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 - Northwestern Memorial Hospital - Chicago

Prevention

Cervical cancer is the second most common cancer in women worldwide. However, with regular screenings, the human papillomavirus (HPV) vaccine and healthy habits, most cervical cancers can be prevented.

Screening

Regular pap tests can help detect cervical cancer. The American College of Obstetricians and Gynecologists (ACOG) recommends the following Pap test screening guideline:

  • Women should begin having Pap tests 3 years after first having sexual intercourse, or when reaching 21 years of age. However, women should begin visiting a gynecologist at a younger age.
  • Most* women under the age of 30 should have a Pap screening every year.
  • Most* women over the age of 30 who have had should have a Pap test 3 years in a row may reduce screenings to one every 2 to 3 years.
  • Women 65 to 70 years of age who have had at least 3 normal Pap tests and no abnormal Pap tests in the past 10 years may decide, after speaking with their doctor, to stop cervical cancer screening.
  • Women who have had a hysterectomy (surgery) to remove the uterus and cervix, also called a total hysterectomy, do not need to have cervical cancer screening. However, if the surgery was treatment for precancerous cells or cancer, screening should continue.

*Women of any age who are immunocompromised, are infected with HIV, were exposed in utero to DES, or were previously diagnosed with cervical cancer should be screened annually, even after age 30. Other women may have to see their gynecologists and have Pap screenings done more often. Ask your doctor if you have questions.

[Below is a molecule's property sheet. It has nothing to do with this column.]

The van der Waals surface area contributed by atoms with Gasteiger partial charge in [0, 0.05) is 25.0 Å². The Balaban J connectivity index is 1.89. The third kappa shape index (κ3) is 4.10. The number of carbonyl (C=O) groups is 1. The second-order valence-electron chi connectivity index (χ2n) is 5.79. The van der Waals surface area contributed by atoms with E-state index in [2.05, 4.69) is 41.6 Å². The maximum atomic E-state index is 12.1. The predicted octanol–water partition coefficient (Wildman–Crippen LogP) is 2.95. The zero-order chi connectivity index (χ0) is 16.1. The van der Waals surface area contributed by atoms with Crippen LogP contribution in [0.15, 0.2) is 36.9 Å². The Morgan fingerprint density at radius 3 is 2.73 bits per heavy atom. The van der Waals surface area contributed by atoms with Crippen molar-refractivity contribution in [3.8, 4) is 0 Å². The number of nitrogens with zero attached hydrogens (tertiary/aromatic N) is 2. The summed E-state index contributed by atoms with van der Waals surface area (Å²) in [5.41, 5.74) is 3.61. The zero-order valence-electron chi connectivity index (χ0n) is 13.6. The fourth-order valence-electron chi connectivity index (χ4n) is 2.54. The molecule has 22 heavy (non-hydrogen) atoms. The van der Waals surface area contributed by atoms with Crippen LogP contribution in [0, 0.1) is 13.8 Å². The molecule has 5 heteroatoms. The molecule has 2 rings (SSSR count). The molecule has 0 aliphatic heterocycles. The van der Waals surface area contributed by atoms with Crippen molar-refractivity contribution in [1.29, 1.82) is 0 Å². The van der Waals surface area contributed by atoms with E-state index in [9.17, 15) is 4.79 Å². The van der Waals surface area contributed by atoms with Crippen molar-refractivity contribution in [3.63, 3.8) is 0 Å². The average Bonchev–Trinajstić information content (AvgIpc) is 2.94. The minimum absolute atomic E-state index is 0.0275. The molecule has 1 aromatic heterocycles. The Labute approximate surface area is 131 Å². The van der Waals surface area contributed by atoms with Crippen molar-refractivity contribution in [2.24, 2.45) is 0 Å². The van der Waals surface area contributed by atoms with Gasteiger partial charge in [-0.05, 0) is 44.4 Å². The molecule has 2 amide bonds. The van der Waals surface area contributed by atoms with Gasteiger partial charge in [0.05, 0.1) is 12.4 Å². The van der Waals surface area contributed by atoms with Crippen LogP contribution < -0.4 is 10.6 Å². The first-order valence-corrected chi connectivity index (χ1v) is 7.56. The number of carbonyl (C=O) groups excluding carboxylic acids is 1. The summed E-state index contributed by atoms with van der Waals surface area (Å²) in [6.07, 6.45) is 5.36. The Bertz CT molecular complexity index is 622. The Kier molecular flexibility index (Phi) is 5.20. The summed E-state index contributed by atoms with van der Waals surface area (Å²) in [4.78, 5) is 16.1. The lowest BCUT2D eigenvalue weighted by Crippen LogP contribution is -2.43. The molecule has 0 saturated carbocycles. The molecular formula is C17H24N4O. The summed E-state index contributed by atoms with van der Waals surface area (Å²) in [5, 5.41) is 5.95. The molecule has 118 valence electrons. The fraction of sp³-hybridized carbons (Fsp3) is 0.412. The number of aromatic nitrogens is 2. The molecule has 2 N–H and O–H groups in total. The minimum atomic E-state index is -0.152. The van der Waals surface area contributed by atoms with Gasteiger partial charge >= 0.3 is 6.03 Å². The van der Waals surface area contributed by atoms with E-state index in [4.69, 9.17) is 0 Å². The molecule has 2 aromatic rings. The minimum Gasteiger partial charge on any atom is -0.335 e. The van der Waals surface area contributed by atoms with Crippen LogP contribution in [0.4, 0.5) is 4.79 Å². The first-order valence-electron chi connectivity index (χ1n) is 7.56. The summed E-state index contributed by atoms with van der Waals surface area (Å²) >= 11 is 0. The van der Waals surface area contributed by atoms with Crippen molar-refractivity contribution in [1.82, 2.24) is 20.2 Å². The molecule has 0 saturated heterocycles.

For more information about Pap smear screening guidelines, visit the National Cancer Institute website.

HPV Vaccine

According to the Centers for Disease Control and Prevention, the approved HPV vaccine, Gardasil®, provides protection against the HPV virus types that cause 70 percent of cervical cancer. It is recommended that the following girls and women should receive the vaccine:

  • Girls, 11 to 12 years of age and sometimes as young as 9 years of age
  • Girls and women, 13 to 26 years of age who have not yet received or completed the vaccine series

For more information about who should receive the vaccine, visit the Centers for Disease Control and Prevention website.

Healthy Habits

Living a healthy lifestyle can also aid in reducing the risk of cervical cancer. Healthy habits include:

  • No Smoking—Smoking exposes the body to many cancer-causing chemicals that affect more than the lungs. Women who smoke are about twice as likely as nonsmokers to get cervical cancer. In fact, tobacco byproducts have been found in the cervical mucus of women who smoke. If you smoke, learn how you can quit.
  • Maintain a Healthy Diet—Eating 5 servings of fruits and vegetables a day will provide you with the nutrients and fiber you need to stay healthy, maintain weight and reduce the risk for cervical cancer. ChooseMyPlate.gov has many guides to healthier living.

In addition to the above practices, knowing your family history is essential to early detection. Women with a history of cervical cancer in their families are 2 to 3 times more likely to develop this type of cancer.

Last UpdateJuly 10, 2012

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